These amazing little newborns use cues, normally at night to avoid being predated upon, to help them get to the offshore waters, including the slope of the beach, white crests of the waves, and the natural light of the ocean which reflects the moonlight. However, it's not all plain sailing as recent developments along beaches mean the newborns are likely to follow these lights instead and therefore end up being run over or become very dehydrated. Not only this, but they have a series of obstacles to tackle whilst on their journey to the sea: crabs, birds etc want to all have their share with a piece of a tasty sea turtle snack. You can see why only one in 1,000 hatchlings make it to adulthood. This shows how important conservation techniques for this species in particular are.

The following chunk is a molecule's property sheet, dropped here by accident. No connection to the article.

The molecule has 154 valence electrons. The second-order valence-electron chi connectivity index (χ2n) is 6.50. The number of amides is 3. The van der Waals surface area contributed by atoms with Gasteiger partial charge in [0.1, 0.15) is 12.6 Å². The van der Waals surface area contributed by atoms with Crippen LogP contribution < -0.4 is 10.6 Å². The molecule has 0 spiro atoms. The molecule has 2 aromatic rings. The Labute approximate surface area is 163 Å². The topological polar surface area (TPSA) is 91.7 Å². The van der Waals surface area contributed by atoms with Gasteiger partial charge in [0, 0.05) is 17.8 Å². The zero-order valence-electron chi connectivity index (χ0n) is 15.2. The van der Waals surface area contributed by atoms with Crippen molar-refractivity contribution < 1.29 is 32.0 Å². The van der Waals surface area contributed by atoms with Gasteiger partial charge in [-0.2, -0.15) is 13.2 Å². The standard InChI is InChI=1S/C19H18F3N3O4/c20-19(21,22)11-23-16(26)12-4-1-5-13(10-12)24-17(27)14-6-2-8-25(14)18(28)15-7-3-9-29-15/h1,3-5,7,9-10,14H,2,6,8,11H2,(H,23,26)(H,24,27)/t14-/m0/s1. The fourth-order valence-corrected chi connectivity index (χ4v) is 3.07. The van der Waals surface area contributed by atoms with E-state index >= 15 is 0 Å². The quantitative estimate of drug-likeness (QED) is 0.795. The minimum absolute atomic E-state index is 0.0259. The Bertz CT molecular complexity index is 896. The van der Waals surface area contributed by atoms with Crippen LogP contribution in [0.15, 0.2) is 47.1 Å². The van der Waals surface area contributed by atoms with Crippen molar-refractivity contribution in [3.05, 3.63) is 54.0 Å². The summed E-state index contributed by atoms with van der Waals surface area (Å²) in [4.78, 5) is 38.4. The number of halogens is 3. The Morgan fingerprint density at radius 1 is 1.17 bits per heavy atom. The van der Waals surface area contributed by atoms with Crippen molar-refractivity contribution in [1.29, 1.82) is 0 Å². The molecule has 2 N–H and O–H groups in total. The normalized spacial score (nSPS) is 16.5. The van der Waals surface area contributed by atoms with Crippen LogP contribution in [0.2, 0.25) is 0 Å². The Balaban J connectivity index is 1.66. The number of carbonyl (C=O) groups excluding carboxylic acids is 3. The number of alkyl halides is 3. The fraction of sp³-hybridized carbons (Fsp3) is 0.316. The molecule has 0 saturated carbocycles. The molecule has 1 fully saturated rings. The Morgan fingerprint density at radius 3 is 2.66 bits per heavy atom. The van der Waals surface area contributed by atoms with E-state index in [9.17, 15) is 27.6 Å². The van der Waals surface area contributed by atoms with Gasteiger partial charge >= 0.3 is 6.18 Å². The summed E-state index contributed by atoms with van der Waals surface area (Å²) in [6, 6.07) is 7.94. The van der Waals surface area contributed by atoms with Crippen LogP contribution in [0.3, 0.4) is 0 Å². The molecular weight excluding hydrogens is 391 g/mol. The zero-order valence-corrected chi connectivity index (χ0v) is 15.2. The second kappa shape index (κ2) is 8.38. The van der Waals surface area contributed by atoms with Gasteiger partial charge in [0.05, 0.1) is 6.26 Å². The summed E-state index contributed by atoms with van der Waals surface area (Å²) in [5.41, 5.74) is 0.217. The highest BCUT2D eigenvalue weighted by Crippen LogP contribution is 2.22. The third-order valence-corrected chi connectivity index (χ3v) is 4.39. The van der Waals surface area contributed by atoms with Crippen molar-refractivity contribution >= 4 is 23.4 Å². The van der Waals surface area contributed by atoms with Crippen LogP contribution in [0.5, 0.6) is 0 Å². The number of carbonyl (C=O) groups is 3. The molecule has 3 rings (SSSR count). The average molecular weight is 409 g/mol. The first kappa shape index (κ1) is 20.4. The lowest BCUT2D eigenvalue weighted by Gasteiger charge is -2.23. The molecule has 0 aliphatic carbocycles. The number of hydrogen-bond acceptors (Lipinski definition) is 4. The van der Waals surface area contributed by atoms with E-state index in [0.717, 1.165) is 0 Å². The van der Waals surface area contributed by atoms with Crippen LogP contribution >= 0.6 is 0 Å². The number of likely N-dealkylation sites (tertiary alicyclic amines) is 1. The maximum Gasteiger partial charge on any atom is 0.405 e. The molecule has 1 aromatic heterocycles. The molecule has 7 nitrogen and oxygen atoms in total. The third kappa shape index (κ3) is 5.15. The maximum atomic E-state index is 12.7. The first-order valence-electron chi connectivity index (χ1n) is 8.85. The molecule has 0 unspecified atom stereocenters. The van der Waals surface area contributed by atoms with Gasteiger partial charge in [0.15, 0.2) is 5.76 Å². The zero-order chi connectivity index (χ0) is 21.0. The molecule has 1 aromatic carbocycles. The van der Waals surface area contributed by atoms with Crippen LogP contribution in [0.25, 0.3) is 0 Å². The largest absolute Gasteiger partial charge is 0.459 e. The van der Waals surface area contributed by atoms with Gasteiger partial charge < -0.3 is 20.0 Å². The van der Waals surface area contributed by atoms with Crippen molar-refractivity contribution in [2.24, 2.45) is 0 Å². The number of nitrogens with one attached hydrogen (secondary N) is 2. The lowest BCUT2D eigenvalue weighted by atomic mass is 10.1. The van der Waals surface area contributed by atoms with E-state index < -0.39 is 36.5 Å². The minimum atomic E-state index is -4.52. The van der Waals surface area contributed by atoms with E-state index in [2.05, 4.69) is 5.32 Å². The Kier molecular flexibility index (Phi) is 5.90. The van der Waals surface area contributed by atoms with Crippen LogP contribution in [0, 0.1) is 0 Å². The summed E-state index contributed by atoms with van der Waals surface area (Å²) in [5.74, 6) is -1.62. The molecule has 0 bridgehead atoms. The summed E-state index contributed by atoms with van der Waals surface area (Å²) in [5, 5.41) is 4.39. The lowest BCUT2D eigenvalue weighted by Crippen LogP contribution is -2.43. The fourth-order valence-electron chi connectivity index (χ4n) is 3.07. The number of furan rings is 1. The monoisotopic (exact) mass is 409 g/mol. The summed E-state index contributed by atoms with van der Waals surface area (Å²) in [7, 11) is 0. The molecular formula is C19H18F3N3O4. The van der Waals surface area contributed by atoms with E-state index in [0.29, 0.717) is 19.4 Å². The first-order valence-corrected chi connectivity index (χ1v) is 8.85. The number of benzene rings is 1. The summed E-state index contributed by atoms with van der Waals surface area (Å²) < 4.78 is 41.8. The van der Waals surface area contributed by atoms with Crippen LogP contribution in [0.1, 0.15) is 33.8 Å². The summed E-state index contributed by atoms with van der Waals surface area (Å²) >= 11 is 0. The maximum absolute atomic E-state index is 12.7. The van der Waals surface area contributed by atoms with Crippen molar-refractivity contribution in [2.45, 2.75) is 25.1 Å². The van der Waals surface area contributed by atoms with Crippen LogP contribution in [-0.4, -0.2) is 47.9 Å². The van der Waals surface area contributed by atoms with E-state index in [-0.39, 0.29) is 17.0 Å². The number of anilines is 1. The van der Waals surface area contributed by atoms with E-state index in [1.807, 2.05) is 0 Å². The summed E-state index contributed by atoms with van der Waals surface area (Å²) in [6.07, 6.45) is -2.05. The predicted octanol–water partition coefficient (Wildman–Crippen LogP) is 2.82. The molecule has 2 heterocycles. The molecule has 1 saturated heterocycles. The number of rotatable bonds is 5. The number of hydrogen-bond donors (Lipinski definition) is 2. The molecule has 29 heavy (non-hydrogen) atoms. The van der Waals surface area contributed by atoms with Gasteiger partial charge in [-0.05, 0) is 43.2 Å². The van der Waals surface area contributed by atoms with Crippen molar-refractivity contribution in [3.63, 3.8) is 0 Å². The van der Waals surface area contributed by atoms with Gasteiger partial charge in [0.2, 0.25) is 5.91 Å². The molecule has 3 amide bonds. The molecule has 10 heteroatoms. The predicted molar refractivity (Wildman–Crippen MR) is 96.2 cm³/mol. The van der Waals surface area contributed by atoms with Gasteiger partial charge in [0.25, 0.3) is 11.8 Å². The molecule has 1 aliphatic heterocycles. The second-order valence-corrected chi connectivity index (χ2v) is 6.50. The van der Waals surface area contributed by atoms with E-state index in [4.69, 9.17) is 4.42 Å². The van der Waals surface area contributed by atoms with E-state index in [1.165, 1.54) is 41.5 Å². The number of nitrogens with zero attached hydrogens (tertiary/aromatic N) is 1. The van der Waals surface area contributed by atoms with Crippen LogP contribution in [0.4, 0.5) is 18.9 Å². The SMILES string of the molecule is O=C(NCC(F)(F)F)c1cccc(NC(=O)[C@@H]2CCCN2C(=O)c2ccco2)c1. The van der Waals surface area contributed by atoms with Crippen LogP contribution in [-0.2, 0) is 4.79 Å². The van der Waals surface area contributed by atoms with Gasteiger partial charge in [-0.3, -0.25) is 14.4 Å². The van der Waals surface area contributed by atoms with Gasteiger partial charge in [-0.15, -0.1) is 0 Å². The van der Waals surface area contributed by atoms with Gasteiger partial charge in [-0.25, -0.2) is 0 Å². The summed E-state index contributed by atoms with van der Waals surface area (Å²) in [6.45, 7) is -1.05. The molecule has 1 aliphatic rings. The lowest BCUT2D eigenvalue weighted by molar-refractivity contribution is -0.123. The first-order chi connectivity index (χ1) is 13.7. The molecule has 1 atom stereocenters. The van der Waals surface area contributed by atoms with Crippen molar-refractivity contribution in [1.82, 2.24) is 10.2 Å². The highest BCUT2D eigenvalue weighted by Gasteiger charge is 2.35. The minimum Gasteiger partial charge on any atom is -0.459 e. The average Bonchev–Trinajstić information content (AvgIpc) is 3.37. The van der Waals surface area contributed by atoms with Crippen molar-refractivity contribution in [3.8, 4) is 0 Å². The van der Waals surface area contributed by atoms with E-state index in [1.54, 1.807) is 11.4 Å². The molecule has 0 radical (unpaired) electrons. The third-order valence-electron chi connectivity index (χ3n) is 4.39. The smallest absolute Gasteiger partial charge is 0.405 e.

What is Frontier doing to help? Turtle conservation is carried out in Costa Rica by both volunteers and staff members from Frontier, whereby hatchlings are given a fighting chance of making it to the sea. Hatchlings are either protected in their nesting sites or the eggs are taken in and once hatched are then observed whilst making their journey toward the sea. This includes monitoring the frequency and health of local nesting turtle populations and managing nest relocations to associated hatcheries. More information and publications on this can be found here.